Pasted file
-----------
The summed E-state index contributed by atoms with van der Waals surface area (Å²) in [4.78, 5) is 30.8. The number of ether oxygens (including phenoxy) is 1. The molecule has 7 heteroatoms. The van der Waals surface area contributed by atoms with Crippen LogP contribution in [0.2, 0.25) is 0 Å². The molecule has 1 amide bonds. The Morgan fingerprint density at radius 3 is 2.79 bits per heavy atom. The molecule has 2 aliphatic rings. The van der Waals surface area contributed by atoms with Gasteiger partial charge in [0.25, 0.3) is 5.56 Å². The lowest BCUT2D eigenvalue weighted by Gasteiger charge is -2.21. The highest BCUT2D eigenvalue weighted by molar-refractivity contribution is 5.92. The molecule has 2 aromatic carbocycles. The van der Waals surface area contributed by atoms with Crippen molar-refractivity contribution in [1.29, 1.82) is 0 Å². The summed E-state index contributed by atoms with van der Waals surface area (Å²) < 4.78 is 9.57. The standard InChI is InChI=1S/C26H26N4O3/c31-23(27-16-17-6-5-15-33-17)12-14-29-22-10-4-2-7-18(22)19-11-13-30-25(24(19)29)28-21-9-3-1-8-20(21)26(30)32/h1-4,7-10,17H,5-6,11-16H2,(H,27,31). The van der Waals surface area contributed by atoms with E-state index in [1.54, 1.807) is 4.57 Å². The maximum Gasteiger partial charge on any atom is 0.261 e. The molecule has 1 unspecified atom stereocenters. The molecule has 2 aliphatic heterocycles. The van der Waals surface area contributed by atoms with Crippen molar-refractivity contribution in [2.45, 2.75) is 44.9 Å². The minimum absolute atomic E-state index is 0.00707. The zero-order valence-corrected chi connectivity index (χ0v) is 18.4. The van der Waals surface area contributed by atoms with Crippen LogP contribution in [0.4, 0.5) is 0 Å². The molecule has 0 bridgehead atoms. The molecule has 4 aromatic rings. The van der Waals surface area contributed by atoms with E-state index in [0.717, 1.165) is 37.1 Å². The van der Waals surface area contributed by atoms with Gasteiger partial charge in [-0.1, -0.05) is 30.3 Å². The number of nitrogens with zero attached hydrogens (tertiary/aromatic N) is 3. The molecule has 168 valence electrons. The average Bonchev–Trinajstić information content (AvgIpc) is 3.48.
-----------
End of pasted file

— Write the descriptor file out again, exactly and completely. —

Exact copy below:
The summed E-state index contributed by atoms with van der Waals surface area (Å²) in [4.78, 5) is 30.8. The number of ether oxygens (including phenoxy) is 1. The molecule has 7 heteroatoms. The van der Waals surface area contributed by atoms with Crippen LogP contribution in [0.2, 0.25) is 0 Å². The molecule has 1 amide bonds. The Morgan fingerprint density at radius 3 is 2.79 bits per heavy atom. The molecule has 2 aliphatic rings. The van der Waals surface area contributed by atoms with Gasteiger partial charge in [0.25, 0.3) is 5.56 Å². The lowest BCUT2D eigenvalue weighted by Gasteiger charge is -2.21. The highest BCUT2D eigenvalue weighted by molar-refractivity contribution is 5.92. The molecule has 2 aromatic carbocycles. The van der Waals surface area contributed by atoms with Crippen molar-refractivity contribution in [1.29, 1.82) is 0 Å². The summed E-state index contributed by atoms with van der Waals surface area (Å²) < 4.78 is 9.57. The standard InChI is InChI=1S/C26H26N4O3/c31-23(27-16-17-6-5-15-33-17)12-14-29-22-10-4-2-7-18(22)19-11-13-30-25(24(19)29)28-21-9-3-1-8-20(21)26(30)32/h1-4,7-10,17H,5-6,11-16H2,(H,27,31). The van der Waals surface area contributed by atoms with E-state index in [1.54, 1.807) is 4.57 Å². The maximum Gasteiger partial charge on any atom is 0.261 e. The molecule has 1 unspecified atom stereocenters. The molecule has 2 aliphatic heterocycles. The van der Waals surface area contributed by atoms with Crippen molar-refractivity contribution in [2.45, 2.75) is 44.9 Å². The minimum absolute atomic E-state index is 0.00707. The zero-order valence-corrected chi connectivity index (χ0v) is 18.4. The van der Waals surface area contributed by atoms with Crippen LogP contribution in [0.4, 0.5) is 0 Å². The molecule has 0 bridgehead atoms. The molecule has 4 aromatic rings. The van der Waals surface area contributed by atoms with E-state index in [0.717, 1.165) is 37.1 Å². The van der Waals surface area contributed by atoms with Gasteiger partial charge in [-0.1, -0.05) is 30.3 Å². The number of nitrogens with zero attached hydrogens (tertiary/aromatic N) is 3. The molecule has 168 valence electrons. The average Bonchev–Trinajstić information content (AvgIpc) is 3.48.